This cipher system is the original Vernam cipher.
(In the original Vernam cipher, the key was stored on a loop of paper tape that repeated over and over).
Like all practical encryption systems, the Vernam cipher has a secret key that it uses over and over.
ciphertext[i] = plaintext[i] bit_xor key[ i % keylength ]
This cipher can be seen as a variant of the Vigenère cipher, and has the same security.
Anyone with the secret key can decrypt a ciphertext message to recover bit-for-bit the original plaintext (no matter what the keylength is) with:
plaintext[i] = ciphertext[i] bit_xor key[ i % keylength ]
Though the cipher is easy to understand and implement, for three
centuries it resisted all attempts to break it; this earned it the
description le chiffre indéchiffrable (French for 'the indecipherable
Kasiski entirely broke the cipher and published the technique ...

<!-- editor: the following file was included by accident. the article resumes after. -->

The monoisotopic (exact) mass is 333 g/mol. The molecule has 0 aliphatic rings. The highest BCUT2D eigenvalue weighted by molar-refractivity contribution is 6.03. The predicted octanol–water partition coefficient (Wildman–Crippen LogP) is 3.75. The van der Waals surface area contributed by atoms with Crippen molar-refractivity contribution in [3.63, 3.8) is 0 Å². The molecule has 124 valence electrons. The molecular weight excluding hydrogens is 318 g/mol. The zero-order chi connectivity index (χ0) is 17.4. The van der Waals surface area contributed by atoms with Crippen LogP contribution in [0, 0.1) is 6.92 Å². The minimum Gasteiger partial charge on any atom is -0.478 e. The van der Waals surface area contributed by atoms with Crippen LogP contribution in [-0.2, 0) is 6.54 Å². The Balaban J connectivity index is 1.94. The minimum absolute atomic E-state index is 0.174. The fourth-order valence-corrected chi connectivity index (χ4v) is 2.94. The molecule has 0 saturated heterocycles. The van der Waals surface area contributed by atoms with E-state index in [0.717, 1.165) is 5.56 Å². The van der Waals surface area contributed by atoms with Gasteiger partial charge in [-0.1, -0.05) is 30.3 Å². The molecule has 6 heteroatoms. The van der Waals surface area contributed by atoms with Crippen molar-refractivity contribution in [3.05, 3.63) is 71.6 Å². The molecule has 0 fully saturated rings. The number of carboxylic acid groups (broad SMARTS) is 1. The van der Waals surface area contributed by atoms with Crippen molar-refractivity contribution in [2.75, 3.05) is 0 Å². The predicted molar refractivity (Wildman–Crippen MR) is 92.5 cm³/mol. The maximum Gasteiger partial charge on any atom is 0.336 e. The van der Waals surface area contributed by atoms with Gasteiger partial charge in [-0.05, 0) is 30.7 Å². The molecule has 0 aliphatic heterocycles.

In 1863 Friedrich Kasiski was the first to publish a
successful general attack on the Vigenère cipher.
-- Wikipedia: Vigenère cipher
The people at the Cipher Exchange say the Vigenère cipher can be solved by pencil and paper methods with enough ciphertext -- ciphertext 15 times the length of the key.
The same techniques can be used to break this cipher, given the same amount of ciphertext.
(Some of those techniques are mentioned at "
What is the limit of plaintext required to break the Vigenère encryption?